There's much less buzz about it in the bloglosphere than I expected! First, an article about the interview and later related remarks:
The Presidential Office has responded by saying DPP cross-strait policy is opportunistic, inconsistent and disingenuous; after all, they say, if the DPP intends to keep the ECFA and other policies in place, why are they attacking the KMT policy? China's Taiwan Affairs Office has shrugged, claiming they don't know if this is simply election language or a sincere change of course.
On Friday last week, she suggested in an interview with the Chinese-language Apple Daily that the DPP would most likely continue Ma’s cross-strait policies and that any changes would have to be supported by public consensus and legislative approval.
In a previous meeting with the international press in May, she also insisted the DPP had learned from its eight years in office and would work on a more predictable China policy. She has said that stable cross-strait relations would form a key component of the DPP’s 10-year policy guidelines....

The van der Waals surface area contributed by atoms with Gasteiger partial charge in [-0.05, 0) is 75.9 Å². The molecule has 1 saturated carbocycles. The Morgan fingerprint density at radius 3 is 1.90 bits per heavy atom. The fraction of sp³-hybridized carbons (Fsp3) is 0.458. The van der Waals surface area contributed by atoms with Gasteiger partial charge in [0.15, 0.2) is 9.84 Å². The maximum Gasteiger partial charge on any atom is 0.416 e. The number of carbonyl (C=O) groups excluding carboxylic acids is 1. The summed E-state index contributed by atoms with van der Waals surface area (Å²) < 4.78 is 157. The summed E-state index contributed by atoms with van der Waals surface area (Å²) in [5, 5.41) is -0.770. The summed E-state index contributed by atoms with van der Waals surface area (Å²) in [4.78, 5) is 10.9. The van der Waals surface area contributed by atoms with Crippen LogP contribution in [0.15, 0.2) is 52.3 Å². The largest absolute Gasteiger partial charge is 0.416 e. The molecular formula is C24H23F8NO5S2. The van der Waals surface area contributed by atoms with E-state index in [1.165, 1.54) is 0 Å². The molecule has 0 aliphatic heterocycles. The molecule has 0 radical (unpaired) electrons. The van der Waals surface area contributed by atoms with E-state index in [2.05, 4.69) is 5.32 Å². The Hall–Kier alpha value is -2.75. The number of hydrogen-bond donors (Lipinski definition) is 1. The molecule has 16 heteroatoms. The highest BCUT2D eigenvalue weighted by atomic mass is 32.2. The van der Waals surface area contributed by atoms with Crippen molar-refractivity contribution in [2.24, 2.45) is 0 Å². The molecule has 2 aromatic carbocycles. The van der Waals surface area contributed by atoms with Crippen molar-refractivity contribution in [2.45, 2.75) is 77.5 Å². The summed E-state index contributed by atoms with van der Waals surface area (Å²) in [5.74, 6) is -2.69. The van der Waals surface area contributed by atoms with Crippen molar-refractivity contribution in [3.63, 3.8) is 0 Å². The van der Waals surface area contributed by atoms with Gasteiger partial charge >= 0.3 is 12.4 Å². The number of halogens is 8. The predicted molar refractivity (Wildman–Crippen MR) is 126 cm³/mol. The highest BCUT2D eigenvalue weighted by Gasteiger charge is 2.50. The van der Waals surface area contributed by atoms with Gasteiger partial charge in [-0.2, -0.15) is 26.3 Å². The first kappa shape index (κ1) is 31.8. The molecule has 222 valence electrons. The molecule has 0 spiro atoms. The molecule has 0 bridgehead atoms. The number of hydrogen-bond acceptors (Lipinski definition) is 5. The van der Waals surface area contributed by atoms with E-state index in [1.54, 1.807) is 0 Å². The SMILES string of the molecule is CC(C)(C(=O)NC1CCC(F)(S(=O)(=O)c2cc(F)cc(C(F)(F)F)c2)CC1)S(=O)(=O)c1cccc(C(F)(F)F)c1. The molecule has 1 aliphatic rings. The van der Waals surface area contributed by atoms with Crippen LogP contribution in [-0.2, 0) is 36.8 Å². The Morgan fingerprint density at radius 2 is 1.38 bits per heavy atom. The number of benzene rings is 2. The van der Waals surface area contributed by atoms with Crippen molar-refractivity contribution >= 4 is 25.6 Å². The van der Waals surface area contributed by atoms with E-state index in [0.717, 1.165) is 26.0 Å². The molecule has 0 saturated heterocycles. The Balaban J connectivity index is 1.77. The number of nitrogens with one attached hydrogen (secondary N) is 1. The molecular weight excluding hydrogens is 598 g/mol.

While she acknowledged that, compared with the Ma administration, there was a general expectation the DPP needed to be firmer on sovereignty and national security-related issues in the face of growing Chinese pressure, she said the issues could be overcome through greater cross-strait interaction.
However, she maintained increasing cross-strait exchanges would not be conducted at the expense of Taiwan’s ties with the rest of the world.
“This is distinct from the KMT government approach, which embraces China as a [corridor] to the world,” she said.
I have to agree with the criticism of Tsai's remarks, although I sense she's responding to the tendency of the ever-important moderate voter; I also note she wasn't terribly specific. But if the only difference she wants to highlight between DPP and KMT policy is that last paragraph in the quote above, I have to say that's not much of a distinction. Mostly rhetorical.
My question for Tsai would be: would the DPP continue to negotiate with China under the "one China" framework currently in place?
If the answer is yes, isn't the battle for Taiwan's independence essentially over? If the answer is no, will the DPP stand a chance at the polls in 2012?